Yes, Virginia, There Is A … Wyoming

Ready for the latest fun conspiracy theory?

Wyoming doesn’t exist.

This theory uses the simple but brilliant logic that unless you have first- or second-hand experience with a thing (in this case, a state), then you cannot really accept it as proved. First-hand experience is demanded in the question: “Have you ever been to Wyoming?” Second-hand experience: “Do you know anyone from Wyoming?”

Delightfully, “One definition of Wyoming in the online Urban Dictionary says the Cowboy State is a fictional place and that people who try to drive north over the border will find themselves mysteriously transported to Canada, confused and sans clothing” (ibid). So, it’s a sort of Wyoming Triangle. This tickles me even more because, What about Montana? Montana is between Wyoming and the Canadian border. Do the conspirators not realize this? Is Montana so obscure that it doesn’t even get its own conspiracy?

Well, I am happy to tell you kids, that Wyoming does exist. I know because I live in its equally obscure neighboring state of Idaho. Wyoming is actually only a few hours from me, and if I drive an hour north, I can see the mountains on the border.

For further proof, here are myself and Mr. Mugrage (cropped out for privacy) standing in Wyoming, overlooking Jackson Hole (note the sign), on a big anniversary recently. The whole picture is in Wyoming, but for those who need extra proof, I have an added an arrow that helpfully points to Wyoming.

It’s cooold in Wyoming!

Finally, here is a trailer for a movie that is set in Wyoming:

At last, a conspiracy theory that I can personally put to rest. This might be the first (and, possibly, last) one.

17 thoughts on “Yes, Virginia, There Is A … Wyoming

  1. Chris Schallert, Idea Engine

    The subjectivist will protest, “Well, it exists for you, but not for me!” And once I got over the shock of someone saying that, I replied, “if there wasn’t a thing that exists, what would be there to be experienced?”

    Also, Wyoming is such an intimidating state for a Midwestern boy like me, but it does exist. I was through there this summer. Beautiful existence.

    Liked by 1 person

    1. S.D. McKinley

      Well . . . I’ve determined that Montana is, as a matter of factly, suspect. All jokes aside, I’m going to get to the bottom of this one. It’s Kansas that blew away years ago and if you live in California, learn to swim!

      Liked by 1 person

      1. S.D. McKinley

        Yeah, I can be a squirrel sometimes, then I climb the tree and yell at my God wife and she feeds me crackers. It’s better then ending up as Trent Reznor’s horse.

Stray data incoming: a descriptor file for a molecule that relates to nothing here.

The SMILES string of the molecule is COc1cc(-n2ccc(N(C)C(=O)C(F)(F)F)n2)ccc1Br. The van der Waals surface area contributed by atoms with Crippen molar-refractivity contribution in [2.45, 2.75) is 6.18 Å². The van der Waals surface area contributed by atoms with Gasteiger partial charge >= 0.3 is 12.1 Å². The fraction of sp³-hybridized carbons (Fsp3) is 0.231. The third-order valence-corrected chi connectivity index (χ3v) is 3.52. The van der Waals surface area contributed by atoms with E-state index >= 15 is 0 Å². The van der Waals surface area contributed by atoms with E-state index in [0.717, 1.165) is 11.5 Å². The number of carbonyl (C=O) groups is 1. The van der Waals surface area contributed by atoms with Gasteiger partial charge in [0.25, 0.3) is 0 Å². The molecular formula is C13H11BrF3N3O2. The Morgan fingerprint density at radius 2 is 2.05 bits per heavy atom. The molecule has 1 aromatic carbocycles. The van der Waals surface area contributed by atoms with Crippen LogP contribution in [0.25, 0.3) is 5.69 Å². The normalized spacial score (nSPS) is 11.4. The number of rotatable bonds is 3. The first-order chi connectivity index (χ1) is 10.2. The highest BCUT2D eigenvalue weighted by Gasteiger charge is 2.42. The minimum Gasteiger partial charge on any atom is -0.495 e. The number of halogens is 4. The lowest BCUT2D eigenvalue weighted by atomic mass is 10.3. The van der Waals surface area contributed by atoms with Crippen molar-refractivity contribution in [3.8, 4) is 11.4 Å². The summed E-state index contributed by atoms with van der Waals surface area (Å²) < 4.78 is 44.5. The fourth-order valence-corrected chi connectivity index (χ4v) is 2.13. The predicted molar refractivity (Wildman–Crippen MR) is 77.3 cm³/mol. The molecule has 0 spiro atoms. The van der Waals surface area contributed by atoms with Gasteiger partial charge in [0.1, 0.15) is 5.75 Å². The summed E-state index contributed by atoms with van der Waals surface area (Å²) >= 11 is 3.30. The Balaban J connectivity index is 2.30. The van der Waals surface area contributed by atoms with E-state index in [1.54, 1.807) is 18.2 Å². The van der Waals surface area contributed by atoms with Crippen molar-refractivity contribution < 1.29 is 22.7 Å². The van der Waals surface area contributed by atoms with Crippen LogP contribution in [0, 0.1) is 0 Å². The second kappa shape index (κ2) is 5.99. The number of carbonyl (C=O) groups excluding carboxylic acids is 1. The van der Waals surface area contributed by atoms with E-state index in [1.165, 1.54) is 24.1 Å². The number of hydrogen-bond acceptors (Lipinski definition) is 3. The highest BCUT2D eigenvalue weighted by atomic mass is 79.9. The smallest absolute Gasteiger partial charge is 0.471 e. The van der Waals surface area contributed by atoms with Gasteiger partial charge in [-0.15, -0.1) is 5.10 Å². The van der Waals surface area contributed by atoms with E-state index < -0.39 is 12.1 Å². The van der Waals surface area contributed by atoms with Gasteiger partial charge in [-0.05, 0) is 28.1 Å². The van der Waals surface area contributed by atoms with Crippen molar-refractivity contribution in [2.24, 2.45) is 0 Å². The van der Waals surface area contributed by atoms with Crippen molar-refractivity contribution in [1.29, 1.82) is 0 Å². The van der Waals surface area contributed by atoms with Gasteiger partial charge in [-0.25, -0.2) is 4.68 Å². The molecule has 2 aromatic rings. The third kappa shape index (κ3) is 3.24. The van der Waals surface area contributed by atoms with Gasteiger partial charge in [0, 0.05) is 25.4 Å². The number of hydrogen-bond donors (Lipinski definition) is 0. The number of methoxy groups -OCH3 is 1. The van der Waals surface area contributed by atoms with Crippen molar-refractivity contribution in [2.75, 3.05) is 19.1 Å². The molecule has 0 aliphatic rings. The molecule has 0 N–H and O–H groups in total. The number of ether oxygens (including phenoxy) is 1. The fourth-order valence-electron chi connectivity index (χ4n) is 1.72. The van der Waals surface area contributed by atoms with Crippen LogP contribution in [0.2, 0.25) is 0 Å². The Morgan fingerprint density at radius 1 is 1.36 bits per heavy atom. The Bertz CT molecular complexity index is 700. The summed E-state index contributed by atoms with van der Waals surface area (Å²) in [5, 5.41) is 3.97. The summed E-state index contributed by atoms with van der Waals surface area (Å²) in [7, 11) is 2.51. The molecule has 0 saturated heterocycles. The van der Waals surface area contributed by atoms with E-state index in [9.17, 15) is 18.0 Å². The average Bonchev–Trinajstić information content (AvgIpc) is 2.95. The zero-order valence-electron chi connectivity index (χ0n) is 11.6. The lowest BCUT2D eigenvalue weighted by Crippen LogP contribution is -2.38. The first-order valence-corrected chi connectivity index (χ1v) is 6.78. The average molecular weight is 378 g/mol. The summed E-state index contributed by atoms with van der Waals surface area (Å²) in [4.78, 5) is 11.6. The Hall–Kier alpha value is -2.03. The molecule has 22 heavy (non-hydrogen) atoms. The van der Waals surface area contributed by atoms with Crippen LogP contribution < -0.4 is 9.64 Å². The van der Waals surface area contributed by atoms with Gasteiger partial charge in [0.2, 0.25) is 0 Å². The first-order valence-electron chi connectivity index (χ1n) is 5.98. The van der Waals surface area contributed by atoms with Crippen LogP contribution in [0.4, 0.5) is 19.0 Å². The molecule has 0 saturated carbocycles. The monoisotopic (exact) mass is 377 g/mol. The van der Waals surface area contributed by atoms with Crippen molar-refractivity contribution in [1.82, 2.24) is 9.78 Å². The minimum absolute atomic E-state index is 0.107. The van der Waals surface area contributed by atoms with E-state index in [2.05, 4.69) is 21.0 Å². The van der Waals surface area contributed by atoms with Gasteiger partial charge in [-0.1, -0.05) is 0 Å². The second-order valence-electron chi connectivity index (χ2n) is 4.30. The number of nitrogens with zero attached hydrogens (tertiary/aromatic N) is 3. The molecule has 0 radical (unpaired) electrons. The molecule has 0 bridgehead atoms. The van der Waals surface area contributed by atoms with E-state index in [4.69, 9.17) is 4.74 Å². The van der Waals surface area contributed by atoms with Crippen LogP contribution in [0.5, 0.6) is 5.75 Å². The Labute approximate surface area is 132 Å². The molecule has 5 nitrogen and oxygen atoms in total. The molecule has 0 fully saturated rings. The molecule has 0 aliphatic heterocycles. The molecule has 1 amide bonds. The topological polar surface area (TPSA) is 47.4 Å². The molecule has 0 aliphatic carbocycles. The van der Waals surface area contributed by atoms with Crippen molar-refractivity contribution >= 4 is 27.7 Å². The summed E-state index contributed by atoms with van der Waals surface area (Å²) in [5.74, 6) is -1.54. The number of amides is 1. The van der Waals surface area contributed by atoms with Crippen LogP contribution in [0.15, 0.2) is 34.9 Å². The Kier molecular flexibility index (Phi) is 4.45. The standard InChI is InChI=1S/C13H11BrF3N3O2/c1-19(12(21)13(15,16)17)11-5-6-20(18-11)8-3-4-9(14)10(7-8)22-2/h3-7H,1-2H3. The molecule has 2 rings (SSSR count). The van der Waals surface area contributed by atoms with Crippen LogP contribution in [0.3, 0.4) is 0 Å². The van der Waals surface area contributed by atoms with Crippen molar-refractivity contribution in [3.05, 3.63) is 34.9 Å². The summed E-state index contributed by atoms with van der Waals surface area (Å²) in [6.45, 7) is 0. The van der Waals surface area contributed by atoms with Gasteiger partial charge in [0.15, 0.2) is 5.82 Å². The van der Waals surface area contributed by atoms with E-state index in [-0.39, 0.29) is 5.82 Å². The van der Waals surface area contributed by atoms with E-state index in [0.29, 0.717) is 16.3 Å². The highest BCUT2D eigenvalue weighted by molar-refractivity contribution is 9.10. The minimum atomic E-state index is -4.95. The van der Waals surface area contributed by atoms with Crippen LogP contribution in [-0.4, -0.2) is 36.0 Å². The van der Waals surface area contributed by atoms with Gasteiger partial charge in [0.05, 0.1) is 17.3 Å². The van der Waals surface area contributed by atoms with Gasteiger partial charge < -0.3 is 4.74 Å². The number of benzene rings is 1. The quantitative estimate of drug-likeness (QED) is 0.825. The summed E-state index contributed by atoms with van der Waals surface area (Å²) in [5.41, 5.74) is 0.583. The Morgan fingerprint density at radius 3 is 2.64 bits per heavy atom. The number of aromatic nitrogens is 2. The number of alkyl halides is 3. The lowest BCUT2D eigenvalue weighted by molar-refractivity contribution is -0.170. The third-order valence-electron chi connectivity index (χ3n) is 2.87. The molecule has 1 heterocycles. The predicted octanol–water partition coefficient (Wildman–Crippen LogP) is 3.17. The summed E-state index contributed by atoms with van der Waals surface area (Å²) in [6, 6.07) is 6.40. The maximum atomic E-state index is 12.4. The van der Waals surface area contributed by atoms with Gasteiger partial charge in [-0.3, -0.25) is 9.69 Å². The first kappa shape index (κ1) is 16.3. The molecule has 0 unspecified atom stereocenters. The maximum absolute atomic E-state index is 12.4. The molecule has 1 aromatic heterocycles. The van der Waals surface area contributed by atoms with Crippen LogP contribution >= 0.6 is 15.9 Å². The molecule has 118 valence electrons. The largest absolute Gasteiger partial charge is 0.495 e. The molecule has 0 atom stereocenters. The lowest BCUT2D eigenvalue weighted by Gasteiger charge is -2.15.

Now, back on subject, for me at least. I read the AP article on this, now I’m cancelling them all together:

        “Still, there are some who sincerely believe the state does not exist.” How do you qualify that proclamation? The original “George” is rolling over in his grave right now.

        Liked by 1 person

  2. LOL. We spent the first six years of marriage in Wyoming and my son was born there, so if it doesn’t exist, neither does he. Therefore, that man now teaching PE to elementary students in Alaska would only be a figment of their imagination. P.S. We went to Yellowstone and Jackson Hole on our honeymoon, so I think it’s the perfect place to visit for a special anniversary. Hope you had fun.

    Liked by 1 person

    1. Well, that settles it then, Wyoming is real. No PE teacher can be a figment of our imaginations because I would never make myself do calisthenics.

      Yes, we did have fun. Besides the natures, we saw some beautiful regional art. I’ve long loved this part of the world, but never expected I’d get to live here. It does feel like cheating though, as I don’t ranch, hunt, or fish. At least, not thus far. I’m glad you got to enjoy the region too.

      Liked by 2 people

  3. S.D., you lost me with the squirrel stuff. I have no idea what that was apropos of.

    Re: those who “sincerely believe,” I have a lot of sympathy with sincere believers in some conspiracy theories … But this seems like a really trivial one to hang their credibility on.

    Liked by 1 person

    1. S.D. McKinley

      I hear you on that part about the conspiracy believers. There’s a ton of variables out there to work with, which I think could possibly lead to some of these disillusionments or even some with a bit or more of truth in them. As for the sympathy part, I’m sure I don’t absolutely fully understand where you are coming from, but I can definitely see where sympathy would be an appropriate and leveling reaction to a claim like some of the ones I’ve heard and especially to someone who truly believes them. 🀠

      Yep. A squirrel is someone who has trouble staying on subject and goes off on a tangent, kinda like how they run around in different directions really fast. Real talk, we love all animals in our household, even Trent Reznor’s horse which has pretty much no proverbial weight to it at all, being a YouTube handle that I saw and laughed at the other day and has no affiliation with me, that’s for sure. 😁

      I didn’t mean to control the conversation, so to speak, after all, I’m in your domain right now. 🀠

      Liked by 1 person

      1. Never apologize. I love long comments.

        I meant intellectual sympathy more than emotional sympathy, meaning I can sort of think myself into their point of view, or imagine how believing in (aliens, whatever) could make sense from within. However, I can’t muster this intellectual sympathy for “Wyoming doesn’t exist,” unless we are going to be *radically* skeptical about *everything* outside our personal experience.

        I now understand your squirrel reference. Thanks for clarifying.

        Merry Christmas!

        Liked by 1 person

  4. Pingback: “Prehistoric” Swag – Out of Babel

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